The bulk of the hearing concerned the evidence of a 60 year-old woman, Joan Isaacs, who was sexually abused by Father Derriman, of the Brisbane diocese in Queensland state, when she was 14-years-old.
The abuse lasted for two years between 1967 and 1968. Mrs. Isaacs said the abuse followed a significant period of grooming and manipulation.
“Frank Derriman created a cult-like group, which included me and three other children,” she said.
The priest told her he had terminal lung cancer and needed to have sex with her when she turned 16.
She said she was terrified to the point of being suicidal of turning that age. One of the other girls in the group fathered a child with the priest when she was 17 years old.
Derriman, served eight months in jail, has left the church and is now married and living in Victoria State.
Joan Isaacs said she took her concerns to the parish priest, with her mother. The priest told her he did not think she should go to Holy Communion, because he believed she was committing “awful sins with Frank Derriman”. Mrs. Isaacs told the hearing that when they left the meeting, the priest told her “it is time for you to look for someone your own age”.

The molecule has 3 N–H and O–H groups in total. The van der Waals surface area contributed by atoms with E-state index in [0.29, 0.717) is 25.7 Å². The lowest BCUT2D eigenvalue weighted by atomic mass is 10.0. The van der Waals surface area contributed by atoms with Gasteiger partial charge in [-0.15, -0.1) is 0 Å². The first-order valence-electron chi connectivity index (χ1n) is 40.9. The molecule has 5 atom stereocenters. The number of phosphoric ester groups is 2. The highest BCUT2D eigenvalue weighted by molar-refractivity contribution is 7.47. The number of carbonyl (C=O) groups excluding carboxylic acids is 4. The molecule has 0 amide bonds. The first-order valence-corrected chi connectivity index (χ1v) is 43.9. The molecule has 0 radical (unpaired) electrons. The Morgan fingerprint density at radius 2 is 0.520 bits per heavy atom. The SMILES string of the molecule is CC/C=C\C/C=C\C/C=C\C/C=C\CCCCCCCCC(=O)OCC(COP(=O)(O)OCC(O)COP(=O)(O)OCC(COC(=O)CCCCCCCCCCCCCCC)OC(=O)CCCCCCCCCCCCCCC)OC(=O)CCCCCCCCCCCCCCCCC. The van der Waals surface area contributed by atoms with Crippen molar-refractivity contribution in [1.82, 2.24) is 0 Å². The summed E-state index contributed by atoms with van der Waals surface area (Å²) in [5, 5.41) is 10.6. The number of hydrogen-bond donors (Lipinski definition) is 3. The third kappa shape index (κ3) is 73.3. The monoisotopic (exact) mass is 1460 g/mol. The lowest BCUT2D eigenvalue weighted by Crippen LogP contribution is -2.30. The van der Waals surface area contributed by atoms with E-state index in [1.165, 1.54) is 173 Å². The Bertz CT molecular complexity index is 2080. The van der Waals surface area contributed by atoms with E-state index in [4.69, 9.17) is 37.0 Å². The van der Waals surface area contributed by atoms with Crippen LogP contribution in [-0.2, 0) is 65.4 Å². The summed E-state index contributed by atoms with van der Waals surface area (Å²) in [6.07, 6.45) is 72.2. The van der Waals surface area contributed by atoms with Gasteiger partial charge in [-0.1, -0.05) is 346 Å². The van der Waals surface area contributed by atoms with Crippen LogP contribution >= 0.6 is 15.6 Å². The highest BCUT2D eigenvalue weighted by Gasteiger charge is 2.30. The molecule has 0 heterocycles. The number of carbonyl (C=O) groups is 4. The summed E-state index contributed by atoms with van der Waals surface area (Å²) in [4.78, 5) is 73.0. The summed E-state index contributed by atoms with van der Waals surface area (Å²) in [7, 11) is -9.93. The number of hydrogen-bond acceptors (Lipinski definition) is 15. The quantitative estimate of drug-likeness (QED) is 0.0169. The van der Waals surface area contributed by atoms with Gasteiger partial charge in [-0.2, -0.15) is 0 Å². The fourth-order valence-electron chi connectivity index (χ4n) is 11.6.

“Up until this point, I had not thought the abuse was my fault, but then I started to feel that it was, and I started to feel really ashamed,” she informed the enquiry.
Eventually, she took her case to the church’s “Towards Healing” process, and was one of the first victims to do so. She told the commission the process had been as traumatic as the abuse itself. After a period of negotiation lasting two years, she received $30,000, but was required to pay $8000 in legal fees for Fr. Derriman’s solicitor, who had launched a civil claim against her.
After costs, she was left with enough to buy a sewing-machine, and $5,000 in shares in the Coles-Myer company (an Australian supermarket and retail chain). She said when she expressed concern to the Brisbane Archbishop, Mark Coleridge (see previous posting), that the money was not enough, he responded callously “that’s your problem”.